Euro-American does not mean “WASP” (it includes Jews, Latins, et al.); it does not mean the culture in power (many working class people who have never seen the inside of a boardroom are, if they would only admit it, Euro-American); it does not even have to mean “white” (it can, theoretically, include blacks and Asians of mixed heritage; and many Jews and Arabs do not consider themselves white.) But, like all minorities, it could easily become a power-group, if we would recognize our common heritage and unify to achieve a better way of life.
The only qualification I would place upon this identity would be that, once we have achieved our liberation, we would next work to extend it to the other disenfranchised ethnic groups in this country (and ultimately, the world), to make them a part of us, because when we engage in the strategy and tactics of ethnic identity, as positive and empowering an experience as that practice can be, eventually we reach a point where our identity not only becomes a fiction (through intermarriage) but a detriment as well, when we exclude others who should rightly be a part of the identity we do not want them to be, our more exclusive selves. Hard-core Americans feel this way. They want to be unique, and in their struggle, they exclude a greater part of themselves.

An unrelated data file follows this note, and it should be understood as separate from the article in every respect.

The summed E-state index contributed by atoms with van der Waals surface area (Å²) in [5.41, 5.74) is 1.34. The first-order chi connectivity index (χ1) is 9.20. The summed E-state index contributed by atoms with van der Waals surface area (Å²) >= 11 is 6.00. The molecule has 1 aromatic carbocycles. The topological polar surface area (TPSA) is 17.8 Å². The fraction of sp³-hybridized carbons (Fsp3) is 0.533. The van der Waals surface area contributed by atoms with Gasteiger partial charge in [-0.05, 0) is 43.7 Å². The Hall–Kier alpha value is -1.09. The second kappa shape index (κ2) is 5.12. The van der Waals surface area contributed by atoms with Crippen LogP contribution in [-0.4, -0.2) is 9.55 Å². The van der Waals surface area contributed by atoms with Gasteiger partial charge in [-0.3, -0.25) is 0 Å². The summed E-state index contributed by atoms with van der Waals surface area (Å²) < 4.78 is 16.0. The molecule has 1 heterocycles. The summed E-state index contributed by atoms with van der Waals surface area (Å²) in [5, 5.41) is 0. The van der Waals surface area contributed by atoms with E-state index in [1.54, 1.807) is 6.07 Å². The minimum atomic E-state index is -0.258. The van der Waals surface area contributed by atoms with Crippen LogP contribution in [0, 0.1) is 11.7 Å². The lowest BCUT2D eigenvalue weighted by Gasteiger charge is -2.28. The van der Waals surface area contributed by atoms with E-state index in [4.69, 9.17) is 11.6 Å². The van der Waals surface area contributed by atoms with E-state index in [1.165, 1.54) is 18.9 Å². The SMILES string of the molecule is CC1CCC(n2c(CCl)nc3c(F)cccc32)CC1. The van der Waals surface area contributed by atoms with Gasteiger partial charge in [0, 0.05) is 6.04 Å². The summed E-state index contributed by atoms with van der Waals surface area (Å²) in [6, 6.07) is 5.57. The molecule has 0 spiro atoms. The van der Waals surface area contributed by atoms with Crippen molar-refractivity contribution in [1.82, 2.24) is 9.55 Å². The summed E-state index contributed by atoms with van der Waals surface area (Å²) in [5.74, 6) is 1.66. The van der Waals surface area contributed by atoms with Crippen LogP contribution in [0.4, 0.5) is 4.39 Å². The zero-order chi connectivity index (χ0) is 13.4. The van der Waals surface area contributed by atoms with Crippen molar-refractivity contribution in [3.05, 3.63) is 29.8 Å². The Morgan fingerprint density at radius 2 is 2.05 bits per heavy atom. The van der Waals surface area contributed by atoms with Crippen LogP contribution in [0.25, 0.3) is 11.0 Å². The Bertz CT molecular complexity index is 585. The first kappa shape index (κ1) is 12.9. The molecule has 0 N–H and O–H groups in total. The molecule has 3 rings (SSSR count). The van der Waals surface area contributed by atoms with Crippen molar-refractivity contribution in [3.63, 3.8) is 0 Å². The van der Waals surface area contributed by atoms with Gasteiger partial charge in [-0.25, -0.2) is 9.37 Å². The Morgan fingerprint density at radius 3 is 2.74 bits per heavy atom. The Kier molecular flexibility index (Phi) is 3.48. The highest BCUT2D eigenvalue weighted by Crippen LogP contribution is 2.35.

At one time, in the distant past, we were all from somewhere else. When we belonged to groups more properly labeled tribes than nationalities, we roamed our sections of earth looking for places to settle. We had strong and limited social identities then, and we tended, out of a sense of survival, to be suspicious of strange groups and social practices. Where are all those groups we once were now? Where are all of the tribes that migrated into central Europe and lost their identities to the greater whole? And of those we know of now, thanks to archaeologists, how many still demand allegiance from their progeny? As millennial time passes, we forget. Assimilation is the norm. In the very long run, ethnic identity is a passing fad. Today, our survival sense should be telling us that we had better start forgetting our social differences and begin to get along.
I have never felt at home among my people, because they are always trying to be something they are (or I am) not. Now, I am a Euro-American, and I am proud of it. Tomorrow, I am an Earth-American, and then I am simply an Earthling. Ethnic identity is a temporary state of existence.